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Will Green Hydrogen Production Impact Drought Communities?


By Carolyn Nuyen  |  November 3, 2022

Green hydrogen has the potential to lower emissions across various sectors, including ammonia and methanol production, oil refining, transportation, and power generation. To be considered ‘green’, hydrogen must be produced using an electrolyzer that is powered by renewable energy. Electrolyzers take water as an input and use electricity to split the water into oxygen and hydrogen. Therefore, green hydrogen production requires access to renewable energy and water. However, water may prove to be a scarce resource for green hydrogen production in certain regions due to large swaths of the country experiencing some level of prolonged drought, some even since 2000. In today’s Energy Market Insight, we’ll consider the potential impacts proposed green hydrogen projects could have on water usage.

The map below shows county drought scores for 2021. Scoring is based on drought severity, the percentage area in drought, and the population density of each county. As expected, much of the western US is facing intense and pervasive drought conditions, which happens to also be the location of a small number of proposed green hydrogen projects.


Although most of the project locations do not appear threatened by drought conditions, there are two facilities that fall in the middle of severe drought territory in California and Utah. We’ll focus on the specifics of these two projects and how they may impact local drought conditions through water usage.

In California, the Heartland Hydrogen Project intends to provide 30 tonnes of green hydrogen per day as a price-competitive fuel. This project involves building out a new 300 MW solar farm, which will power a 120 MW electrolyzer that will require around 79,000 gallons of water per day at full capacity. This is the equivalent daily water usage of around 600 people, assuming the county residents maintain their 2021 per capita average water usage of 129 gallons per day. However, rather than tapping into residential water sources, the facility plans to source all its water from a new wastewater treatment plant. Additionally, this treatment plant will also have the capacity to provide up to 160,000 gallons of recycled water per day to the surrounding community. In short, this project is not expected to be affected by drought conditions in the near term.

Moving on to Utah, the Intermountain Power Project Renewed (IPPR) involves transforming the existing Intermountain Power Project (IPP) into a green hydrogen production, storage, and utilization hub. This will include replacing coal-fueled power plant units at IPP with two natural gas combined-cycle (NGCC) generation units, which will initially run on a blend of natural gas and 30% hydrogen in 2025 and transition to 100% hydrogen by 2045. Thermoelectric power plants use substantial amounts of water for cooling processes, with coal plants accounting for higher amounts of water usage when compared to NGCC units.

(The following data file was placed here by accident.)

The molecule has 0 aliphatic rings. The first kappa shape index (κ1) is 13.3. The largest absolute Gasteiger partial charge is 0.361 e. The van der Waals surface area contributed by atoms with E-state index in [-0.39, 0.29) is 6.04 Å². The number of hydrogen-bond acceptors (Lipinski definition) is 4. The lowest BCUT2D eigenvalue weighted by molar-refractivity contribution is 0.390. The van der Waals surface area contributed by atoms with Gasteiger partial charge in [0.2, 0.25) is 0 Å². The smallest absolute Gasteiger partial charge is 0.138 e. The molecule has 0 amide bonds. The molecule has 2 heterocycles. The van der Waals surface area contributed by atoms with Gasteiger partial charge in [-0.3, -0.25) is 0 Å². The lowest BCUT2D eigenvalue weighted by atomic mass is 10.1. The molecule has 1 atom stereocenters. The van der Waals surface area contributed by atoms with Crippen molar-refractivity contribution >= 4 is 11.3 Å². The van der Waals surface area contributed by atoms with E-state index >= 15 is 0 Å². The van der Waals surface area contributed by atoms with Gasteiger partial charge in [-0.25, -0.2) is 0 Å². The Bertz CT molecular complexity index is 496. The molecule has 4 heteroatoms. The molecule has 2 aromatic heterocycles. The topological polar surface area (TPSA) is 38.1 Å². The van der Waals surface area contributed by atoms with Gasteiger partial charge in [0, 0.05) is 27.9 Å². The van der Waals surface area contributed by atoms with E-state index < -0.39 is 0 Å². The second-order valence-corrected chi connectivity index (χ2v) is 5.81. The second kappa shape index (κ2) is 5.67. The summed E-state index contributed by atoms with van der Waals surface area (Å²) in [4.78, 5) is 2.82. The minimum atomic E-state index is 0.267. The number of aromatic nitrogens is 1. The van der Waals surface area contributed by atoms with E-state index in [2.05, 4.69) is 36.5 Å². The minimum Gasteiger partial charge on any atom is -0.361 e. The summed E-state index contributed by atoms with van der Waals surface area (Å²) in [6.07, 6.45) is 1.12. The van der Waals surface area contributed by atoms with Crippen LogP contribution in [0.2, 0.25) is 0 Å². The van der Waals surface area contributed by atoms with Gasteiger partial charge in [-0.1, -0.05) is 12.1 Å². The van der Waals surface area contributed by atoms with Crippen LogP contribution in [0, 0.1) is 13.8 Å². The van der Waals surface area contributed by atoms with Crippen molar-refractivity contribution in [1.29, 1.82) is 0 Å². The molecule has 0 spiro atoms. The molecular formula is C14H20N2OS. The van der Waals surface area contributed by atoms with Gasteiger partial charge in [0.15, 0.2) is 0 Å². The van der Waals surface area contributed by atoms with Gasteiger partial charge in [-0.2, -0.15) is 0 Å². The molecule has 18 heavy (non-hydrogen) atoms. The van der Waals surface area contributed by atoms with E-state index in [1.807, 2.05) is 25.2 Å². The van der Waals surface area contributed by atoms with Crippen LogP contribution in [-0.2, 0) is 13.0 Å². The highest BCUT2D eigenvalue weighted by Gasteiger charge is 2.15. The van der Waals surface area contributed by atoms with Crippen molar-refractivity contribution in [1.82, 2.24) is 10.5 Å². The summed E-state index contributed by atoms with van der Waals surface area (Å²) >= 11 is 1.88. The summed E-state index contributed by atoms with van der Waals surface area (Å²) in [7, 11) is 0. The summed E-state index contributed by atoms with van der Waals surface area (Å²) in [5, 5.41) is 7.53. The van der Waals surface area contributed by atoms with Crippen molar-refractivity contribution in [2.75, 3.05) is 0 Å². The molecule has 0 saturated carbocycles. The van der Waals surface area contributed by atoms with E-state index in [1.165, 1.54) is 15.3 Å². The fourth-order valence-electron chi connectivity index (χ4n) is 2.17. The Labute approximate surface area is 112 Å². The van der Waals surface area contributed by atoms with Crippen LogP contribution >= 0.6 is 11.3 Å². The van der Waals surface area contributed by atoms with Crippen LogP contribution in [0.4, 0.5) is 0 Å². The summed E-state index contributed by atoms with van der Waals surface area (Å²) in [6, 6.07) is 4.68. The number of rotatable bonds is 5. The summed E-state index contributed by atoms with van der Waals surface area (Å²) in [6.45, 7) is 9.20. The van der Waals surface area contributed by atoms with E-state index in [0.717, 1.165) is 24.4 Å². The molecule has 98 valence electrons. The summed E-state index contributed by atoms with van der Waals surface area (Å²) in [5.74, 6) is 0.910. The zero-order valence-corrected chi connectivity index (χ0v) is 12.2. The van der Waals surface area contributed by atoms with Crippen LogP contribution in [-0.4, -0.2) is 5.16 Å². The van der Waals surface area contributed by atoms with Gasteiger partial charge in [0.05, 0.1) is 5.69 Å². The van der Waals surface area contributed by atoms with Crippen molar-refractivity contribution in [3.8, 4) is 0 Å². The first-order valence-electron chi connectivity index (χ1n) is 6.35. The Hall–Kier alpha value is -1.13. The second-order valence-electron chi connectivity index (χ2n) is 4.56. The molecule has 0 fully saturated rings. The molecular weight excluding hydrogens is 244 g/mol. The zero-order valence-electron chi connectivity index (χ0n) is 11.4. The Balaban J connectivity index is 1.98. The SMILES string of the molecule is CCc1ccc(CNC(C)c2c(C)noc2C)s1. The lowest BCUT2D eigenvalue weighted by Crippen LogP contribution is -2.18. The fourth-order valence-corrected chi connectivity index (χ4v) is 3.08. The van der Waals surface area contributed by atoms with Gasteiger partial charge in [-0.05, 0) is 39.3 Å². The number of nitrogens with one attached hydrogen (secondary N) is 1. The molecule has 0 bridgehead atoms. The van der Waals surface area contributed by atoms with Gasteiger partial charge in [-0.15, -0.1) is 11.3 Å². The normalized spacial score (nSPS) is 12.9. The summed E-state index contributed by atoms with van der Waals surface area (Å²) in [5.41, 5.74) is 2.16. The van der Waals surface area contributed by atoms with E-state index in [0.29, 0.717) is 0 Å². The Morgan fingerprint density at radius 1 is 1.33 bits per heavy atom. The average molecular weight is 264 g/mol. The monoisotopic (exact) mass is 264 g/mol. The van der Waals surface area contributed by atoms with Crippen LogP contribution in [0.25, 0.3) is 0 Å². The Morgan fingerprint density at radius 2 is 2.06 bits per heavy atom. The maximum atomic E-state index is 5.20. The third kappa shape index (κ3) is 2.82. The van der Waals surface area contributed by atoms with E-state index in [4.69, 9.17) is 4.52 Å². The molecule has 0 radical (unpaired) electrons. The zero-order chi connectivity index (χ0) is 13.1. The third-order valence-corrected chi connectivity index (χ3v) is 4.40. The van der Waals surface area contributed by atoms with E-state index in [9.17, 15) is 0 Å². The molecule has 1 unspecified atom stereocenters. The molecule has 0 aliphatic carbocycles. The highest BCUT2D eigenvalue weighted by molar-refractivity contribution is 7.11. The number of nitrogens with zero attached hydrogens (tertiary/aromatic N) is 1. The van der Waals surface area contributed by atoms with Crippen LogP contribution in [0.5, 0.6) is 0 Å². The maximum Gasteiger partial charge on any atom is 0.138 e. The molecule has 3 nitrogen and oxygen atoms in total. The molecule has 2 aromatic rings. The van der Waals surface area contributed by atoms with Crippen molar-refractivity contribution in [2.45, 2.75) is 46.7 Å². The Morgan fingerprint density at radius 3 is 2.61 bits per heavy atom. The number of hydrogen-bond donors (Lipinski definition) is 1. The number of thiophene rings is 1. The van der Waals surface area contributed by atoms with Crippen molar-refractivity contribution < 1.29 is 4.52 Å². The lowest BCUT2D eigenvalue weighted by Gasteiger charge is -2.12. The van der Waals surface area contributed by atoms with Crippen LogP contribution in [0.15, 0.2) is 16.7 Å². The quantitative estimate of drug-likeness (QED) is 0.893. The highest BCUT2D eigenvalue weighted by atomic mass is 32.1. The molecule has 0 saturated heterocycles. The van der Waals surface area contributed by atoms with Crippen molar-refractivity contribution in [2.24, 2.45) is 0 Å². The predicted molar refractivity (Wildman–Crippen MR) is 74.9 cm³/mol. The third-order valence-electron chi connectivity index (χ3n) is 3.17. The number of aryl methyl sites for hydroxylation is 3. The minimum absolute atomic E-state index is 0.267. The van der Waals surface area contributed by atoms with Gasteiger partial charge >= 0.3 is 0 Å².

By switching to NGCC power generation, the IPPR should dramatically decrease its annual water usage. However, the production of green hydrogen at the site will offset this decrease. The plot below shows the net annual water savings for various percentage hydrogen blends at the IPPR compared to the maximum amount of water that would be saved if the IPP were converted to a comparable NGCC plant without hydrogen production.


The figure above shows that the full range of hydrogen blends result in significant reductions in water use for the IPPR. However, these estimates assume a constant volume of overall gas supply to the NGCC units. Since hydrogen has a lower energy content than natural gas per volume, the IPPR will have to consider how higher hydrogen blends will impact the plant’s capacity.

Ultimately, the California and Utah green hydrogen projects do not seem hindered by drought in the short-term since they plan to either produce their own water or decrease overall water usage. However, changes in drought conditions, electrolyzer efficiencies, and/or water reallocation over time may impact the location of green hydrogen projects in the future, especially ones not using recycled water or converting from coal to gas powered generation.

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BTU Analytics is a FactSet Company. This article was originally published on the BTU Analytics website.

This blog post is for informational purposes only. The information contained in this blog post is not legal, tax, or investment advice. FactSet does not endorse or recommend any investments and assumes no liability for any consequence relating directly or indirectly to any action or inaction taken based on the information contained in this article.

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The information contained in this article is not investment advice. FactSet does not endorse or recommend any investments and assumes no liability for any consequence relating directly or indirectly to any action or inaction taken based on the information contained in this article.